By MIKE MAGEE
In the fog of the Covid pandemic, many are wondering what ever happened to prior vocal support for universal coverage and Medicare-for-All. Expect those issues to regain prominence in the coming months. A bit of recent history helps explain why.
The January 6th insurrection, followed by the past weeks two mass shootings, have served to remind our citizens that we must address a range of issues while continuing to confront the pandemic threat.
Modern civilized societies rely on a double-armed approach to maintain order, peace and security. The first arm is laws. But laws are of little value without even and unbiased enforcement.
The second guardrail of civility is culture. MIT professor Edgar Schein described it this way: “Culture has three layers: the artifacts of a culture — our symbols and signs; its espoused values — the things we say we believe; and, most important, its underlying assumptions — the way things really are.”
In the Senate chamber this week, and in Republican controlled state houses across the nation, Americans witnessed a colossal collision of reality and ideals in the form of new Jim Crow laws to suppress minority voting rights, and refusal to address gun violence. In the wake of a constant stream of racial animus and mass shootings, this lethal epidemic demands a response as well.
Were these the only flashing alerts signaling danger ahead, that would be enough to cause sleepless nights. But unenforced or unevenly enforced laws, and value dissonance in America, do not occur in isolation, but are supported by an even more erosive underpinning – greed-induced economic inequality.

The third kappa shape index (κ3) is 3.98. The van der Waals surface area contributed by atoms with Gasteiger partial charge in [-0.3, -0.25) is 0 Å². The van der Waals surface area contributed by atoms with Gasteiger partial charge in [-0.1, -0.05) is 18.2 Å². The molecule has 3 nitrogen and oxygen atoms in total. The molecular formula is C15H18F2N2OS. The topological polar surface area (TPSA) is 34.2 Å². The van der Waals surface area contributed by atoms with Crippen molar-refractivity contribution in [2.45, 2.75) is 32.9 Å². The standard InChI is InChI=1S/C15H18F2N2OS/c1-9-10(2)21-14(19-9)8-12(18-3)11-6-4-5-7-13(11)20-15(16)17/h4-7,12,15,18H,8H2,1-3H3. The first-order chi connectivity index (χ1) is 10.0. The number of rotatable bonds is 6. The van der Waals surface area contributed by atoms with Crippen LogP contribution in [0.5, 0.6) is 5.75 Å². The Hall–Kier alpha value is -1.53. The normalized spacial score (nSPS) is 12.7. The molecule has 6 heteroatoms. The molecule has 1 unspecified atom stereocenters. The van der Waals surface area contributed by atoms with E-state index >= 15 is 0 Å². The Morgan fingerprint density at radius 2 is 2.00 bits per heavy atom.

A 2019 pre-pandemic report in the Wall Street Journal laid out the numbers. While the vast majority of growth in assets in the prior three decades went to the top 10% in the US, debt increased by $9 trillion with ¾ of the debt issued to the bottom 90% of American families. For the top 1% during this period, median net worth grew 178% to over $11 million. For the rest of us, earnings had been flat while housing prices increased 290%, four-year college tuition soared 311%, and average per-capita health care expenditures rose 51%.
A May 14, 2021 WSJ report from the Federal Reserve reinforced the uneven impact of the pandemic: “Almost 40% of households earning less than $40,000 a year experienced at least one job loss in March, versus 19% of households earning between $40,000 and $100,000 and 13% of those earning more than $100,000, the Fed said. And while 85% of those with no work disruption said they could pay the current month’s bills in full, just 64% of those who had lost a job or had their hours cut said they could cover their expenses for the month.”
The quickest, most direct pathway to address income inequality, safety and security is now through universal health coverage. Not only would this offer the opportunity to distribute wealth more equitably, but it would also offer the country the opportunity to acknowledge mistakes of the past, and work anew at aligning our actual behaviors with our stated values of compassion, understanding and partnership.
Where is the American public when it comes to a fundamental reboot of our inequitable and wasteful system focused on cure over care and profit over just about everything else?
The quick answer is, “They’ve moved left at a pretty fast clip.” That’s the underlying message in a pre-pandemic poll from the Kaiser Family Foundation. The report stated that “Medicare-for-all starts with net favorability rating of +14 percentage points (56% who favor it, minus 42% who oppose it). This jumps to +45 percentage points when people hear the argument that this type of plan would guarantee health insurance as a right for all Americans.”
The uneven pandemic response, as well as a continued epidemic of hate-induced gun violence, have only served to reinforce the need for an equitable national health care system with a capacity to address ordinary and extraordinary public health demands. Expanding Medicare eligibility is the fastest pathway toward accomplishment that important goal.
Mike Magee, MD is a Medical Historian and Health Economist and author of “Code Blue: Inside the Medical Industrial Complex.“